How Does Social Learning Theory Explain Deviant Behavior?

Deviant behavior refers to any action that deviates from the social norms and expectations of a particular society. Social learning theory, developed by Albert Bandura, provides an insight into how individuals learn and adopt deviant behavior. According to this theory, deviance is learned through observation, imitation, and reinforcement.

Observation

Social learning theory suggests that individuals learn through observation of the behavior of others. This can occur through direct observation or indirect observation (such as watching media portrayals of deviant behavior). Individuals are more likely to imitate the behavior of those they perceive as similar or influential to them.

For example, if a child observes their older sibling engaging in deviant behavior such as stealing, they are more likely to engage in similar behavior themselves. Similarly, if an individual watches movies or TV shows where criminal activity is glorified or portrayed without consequences, they may be more likely to engage in such activities.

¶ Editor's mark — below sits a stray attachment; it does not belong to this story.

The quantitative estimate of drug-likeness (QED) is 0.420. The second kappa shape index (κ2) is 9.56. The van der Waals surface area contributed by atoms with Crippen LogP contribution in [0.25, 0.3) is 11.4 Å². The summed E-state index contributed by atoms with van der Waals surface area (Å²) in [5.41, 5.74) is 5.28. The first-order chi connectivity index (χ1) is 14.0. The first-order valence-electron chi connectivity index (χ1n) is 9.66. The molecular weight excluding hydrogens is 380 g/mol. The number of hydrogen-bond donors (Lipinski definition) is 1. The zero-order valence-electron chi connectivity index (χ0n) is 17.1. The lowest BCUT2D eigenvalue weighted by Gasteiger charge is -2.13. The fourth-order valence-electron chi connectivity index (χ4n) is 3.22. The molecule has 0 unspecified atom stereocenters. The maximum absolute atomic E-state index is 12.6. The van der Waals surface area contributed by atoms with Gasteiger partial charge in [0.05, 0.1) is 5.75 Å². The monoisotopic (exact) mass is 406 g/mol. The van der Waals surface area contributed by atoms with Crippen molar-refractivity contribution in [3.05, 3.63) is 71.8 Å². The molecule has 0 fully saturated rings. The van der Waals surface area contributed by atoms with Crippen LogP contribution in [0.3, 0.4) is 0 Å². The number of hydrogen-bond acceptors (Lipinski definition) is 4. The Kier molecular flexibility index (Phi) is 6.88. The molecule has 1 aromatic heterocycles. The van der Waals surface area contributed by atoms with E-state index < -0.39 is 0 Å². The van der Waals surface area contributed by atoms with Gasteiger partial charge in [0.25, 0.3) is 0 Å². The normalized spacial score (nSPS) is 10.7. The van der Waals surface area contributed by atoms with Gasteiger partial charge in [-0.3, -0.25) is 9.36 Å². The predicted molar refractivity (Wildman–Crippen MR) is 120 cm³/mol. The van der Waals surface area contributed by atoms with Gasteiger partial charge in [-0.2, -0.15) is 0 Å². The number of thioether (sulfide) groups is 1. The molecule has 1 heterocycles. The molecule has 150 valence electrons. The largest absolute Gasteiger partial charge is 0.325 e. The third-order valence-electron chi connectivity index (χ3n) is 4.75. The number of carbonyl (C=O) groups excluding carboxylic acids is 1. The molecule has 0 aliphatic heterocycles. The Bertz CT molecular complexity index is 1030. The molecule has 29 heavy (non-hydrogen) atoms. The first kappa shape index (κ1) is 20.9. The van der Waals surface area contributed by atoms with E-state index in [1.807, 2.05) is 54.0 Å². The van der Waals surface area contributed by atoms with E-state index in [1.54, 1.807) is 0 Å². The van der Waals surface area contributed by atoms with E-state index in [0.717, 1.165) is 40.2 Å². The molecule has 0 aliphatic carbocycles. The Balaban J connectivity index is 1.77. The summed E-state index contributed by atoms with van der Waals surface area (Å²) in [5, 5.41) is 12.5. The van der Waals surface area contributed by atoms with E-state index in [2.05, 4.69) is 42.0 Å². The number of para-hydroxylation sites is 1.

Imitation

Social learning theory explains that individuals are more likely to imitate behaviors that are rewarding or perceived as beneficial in some way. If an individual observes someone gaining social status or rewards through deviant behavior, they may be more likely to imitate that behavior themselves.

For instance, if a teenager observes their classmates getting attention and popularity for engaging in substance abuse at parties, they may be more likely to try drugs themselves in hopes of gaining similar rewards.

Reinforcement

The final component of social learning theory involves reinforcement. Individuals are more likely to continue engaging in a particular behavior if it is reinforced positively or negatively. Positive reinforcement occurs when someone is rewarded for their behavior while negative reinforcement occurs when someone avoids punishment for their actions.

For example, if an individual is praised for engaging in deviant behavior such as cheating on a test, they may be more likely to cheat again in the future. On the other hand, if an individual avoids punishment for engaging in deviant behavior such as stealing, they may be more likely to steal again in the future.

Conclusion

Social learning theory provides an explanation for how individuals learn and adopt deviant behavior. Through observation, imitation, and reinforcement, individuals are more likely to engage in behaviors that are deemed deviant by society. It is important to note that social learning theory does not excuse or justify deviant behavior but rather provides insight into how it can occur.